Traditional investment & retirement advice suggest that one should invest 10 to 15 percent of one’s income. At its most basic, investing is about putting your money to work. If you have a R100 note and you leave it under your mattress, nothing much will happen to it.
If you put it in the bank, it will earn a bit of interest, but not nearly enough because inflation will reduce the value of your money over time. Yesterday SARB Governor Gill Marcus announced a surprising drop in interest rates by 50 basis points (0.5%). This is the lowest it’s been since 1973! The sad news is even though it brings much relief to us homeowners and struggling consumers in the short term, every drop in interest rates impacts heavily on the pensioners and savers. Once again the Pensioners & Savers end up the losers! Unfortunately we can’t have it both ways.
However, if you were saving money eg: R100 a month & you took that R100 and use it to buy shares in a promising company, in years to come it will (hopefully, if you picked the right company) be worth more and more, and it will also deliver a valuable stream of income in the form of dividends, which you can use to buy even more shares. If you invest wisely, the growth you’ll see from your R100 will be enough to stave off the effects of inflation and to increase the real (inflation-adjusted) value of your initial investment and that, in a nutshell, is how you build wealth.
With interest rates so low it could be wise to implement a savings plan now IF you can afford toborrow wisely at low interest rates. If you borrow smartly and invest wisely you could most likely end up financially free in the years to come. People borrow money to buy houses, so why not shares ? Of course you can LIVE in a house, regardless of its market value BUT you can’t live in a stock portfolio. That’s the reason why many people out there are afraid to risk borrowing money. In reality many people use credit and debt to purchase liabilities. If you change your mindset about debt and use debt wisely it could be very rewarding.
Usually how one decides ones exposure to build a portfolio of shares would be to take the number 100 less your current age. A 25-year-old might want their portfolio to be 75 % exposed in shares for example. A 60 year-old might decide to be 40% exposed in shares . The problem with this advice, is that 20-year-olds haven’t saved much yet.
Although a 60-year-old has reduced percentage of his portfolio exposed to shares , he has more money exposed to risk – & at that age is least able to recover from a wipe-out should the markets sink. Conversely, the 25-year-old may have 75% or even 100 % of their portfolio in shares or ETFs funds. But that’s only a small amount and should markets fall they will be able to recover faster because they still young.
Example: Jill is 25. She only has R25,000 saved for retirement. 90% percent of that, or R22 500, is invested in shares. Jack is 60. During the past 40 years, he’s amassed a retirement portfolio of R680,000. Half of that, or R340,000, is invested in shares & ETF’s. When the market drops 3%, Jill loses R675. Jack loses R10,200.
The solution? If you young and responsible with using money, it could be wise that you borrow money now (while ‘cheap’ credit is available) to invest early in your retirement account.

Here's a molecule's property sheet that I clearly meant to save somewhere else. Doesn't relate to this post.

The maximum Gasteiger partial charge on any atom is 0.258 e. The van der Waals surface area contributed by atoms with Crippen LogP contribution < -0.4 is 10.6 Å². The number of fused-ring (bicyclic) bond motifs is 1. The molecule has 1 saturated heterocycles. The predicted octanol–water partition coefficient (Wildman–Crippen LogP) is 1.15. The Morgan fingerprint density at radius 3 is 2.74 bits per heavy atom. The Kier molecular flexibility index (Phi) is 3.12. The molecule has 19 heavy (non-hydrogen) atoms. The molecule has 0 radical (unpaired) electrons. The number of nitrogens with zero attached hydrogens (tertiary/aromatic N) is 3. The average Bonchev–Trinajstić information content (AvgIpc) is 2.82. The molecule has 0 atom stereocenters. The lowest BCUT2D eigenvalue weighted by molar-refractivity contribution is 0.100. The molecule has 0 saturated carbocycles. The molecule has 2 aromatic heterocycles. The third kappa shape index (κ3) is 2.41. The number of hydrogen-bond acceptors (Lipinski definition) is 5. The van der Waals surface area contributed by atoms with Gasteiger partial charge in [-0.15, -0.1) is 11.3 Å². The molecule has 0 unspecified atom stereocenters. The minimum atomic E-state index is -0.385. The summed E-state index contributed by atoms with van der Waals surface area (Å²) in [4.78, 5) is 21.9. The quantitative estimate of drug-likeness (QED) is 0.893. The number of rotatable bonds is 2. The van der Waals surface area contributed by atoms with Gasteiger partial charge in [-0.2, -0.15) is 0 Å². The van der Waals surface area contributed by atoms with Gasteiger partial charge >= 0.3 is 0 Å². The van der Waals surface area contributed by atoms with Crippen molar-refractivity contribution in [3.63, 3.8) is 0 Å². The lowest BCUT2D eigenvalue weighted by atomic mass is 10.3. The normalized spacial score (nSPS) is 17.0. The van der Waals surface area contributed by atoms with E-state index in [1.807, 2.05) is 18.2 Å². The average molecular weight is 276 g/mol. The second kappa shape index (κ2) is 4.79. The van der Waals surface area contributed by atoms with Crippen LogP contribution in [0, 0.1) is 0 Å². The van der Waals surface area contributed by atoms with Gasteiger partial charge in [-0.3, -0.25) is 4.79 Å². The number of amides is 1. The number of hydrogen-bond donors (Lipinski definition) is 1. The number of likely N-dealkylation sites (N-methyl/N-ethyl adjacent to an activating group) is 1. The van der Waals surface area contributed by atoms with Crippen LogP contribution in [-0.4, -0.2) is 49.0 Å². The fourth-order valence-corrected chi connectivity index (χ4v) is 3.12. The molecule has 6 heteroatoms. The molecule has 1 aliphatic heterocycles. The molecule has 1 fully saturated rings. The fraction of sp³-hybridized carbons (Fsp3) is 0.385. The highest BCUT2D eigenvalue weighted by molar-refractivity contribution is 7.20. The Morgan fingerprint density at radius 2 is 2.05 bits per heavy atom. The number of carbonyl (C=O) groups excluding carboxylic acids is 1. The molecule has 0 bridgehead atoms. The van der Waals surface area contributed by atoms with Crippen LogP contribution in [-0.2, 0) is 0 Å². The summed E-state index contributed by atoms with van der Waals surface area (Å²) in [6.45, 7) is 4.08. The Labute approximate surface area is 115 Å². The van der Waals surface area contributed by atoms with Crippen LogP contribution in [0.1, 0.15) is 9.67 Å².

Why do I say so. Assume you had R20,000 in credit card debt at 18%. If you had the R20,000 now to pay off the credit card debt, would you or would you invest the money instead?
If you could earn much more than the 18% you were paying on the credit card wouldn't paying it off be a silly thing to do? It’s an emotional decision to make. Ask yourself which number is greater; the return on your investment or the interest you are paying. If you are paying more interest than you could earn, you are far better off by paying down the debt.
For example, assume you owe R20,000 on a credit card. Say you actually have R20,000 in the bank which you could use to get out of debt completely. The credit card interest rate is 18% and the bank is paying you 6%. At first, this seems like a no brainer. I would pay off the credit card. Well, not quite. Assume you also have an opportunity to invest R20,000 in a business earning 25-30%. Now, the choice becomes more complicated. If you pay off the credit card, you are making a guaranteed 6% because that’s money that you’ll keep in your bank account rather than send off to Visa or Mastercard.
If you invest in the business, you are guaranteed nothing. You might earn 25-30% – or more. But you could also lose everything. So which is greater? A guaranteed 6% or a possible 25-30%? The only way to approach this is to estimate the likelihood of earning that 25-30%. If the chances are high, you might go for it. If not, you might pass on the opportunity. From a financial stand point, you have to consider the cost of the debt especially in the current financial climate. Beyond financial considerations, there are also the emotional points. How would you feel if you paid off the debt? How would you feel if you don’t invest? How would you feel if the investment doesn’t work out?
These are important as the financial questions. What good is it to make an otherwise smart financial decision if at the end of the day you are left feeling miserable? In most cases. At the end of the day its your solid decision to address both the financial and the emotional issues and where you want to be financially in the future. Like I always believed, If you want to predict a person’s financial future, look no further than their expense column. Are they buying liabilities or assets? Are they buying good debt or bad debt.
what would you do?
**The views expressed in this Note are those of my own and should not in any way be regarded as Investment advice.**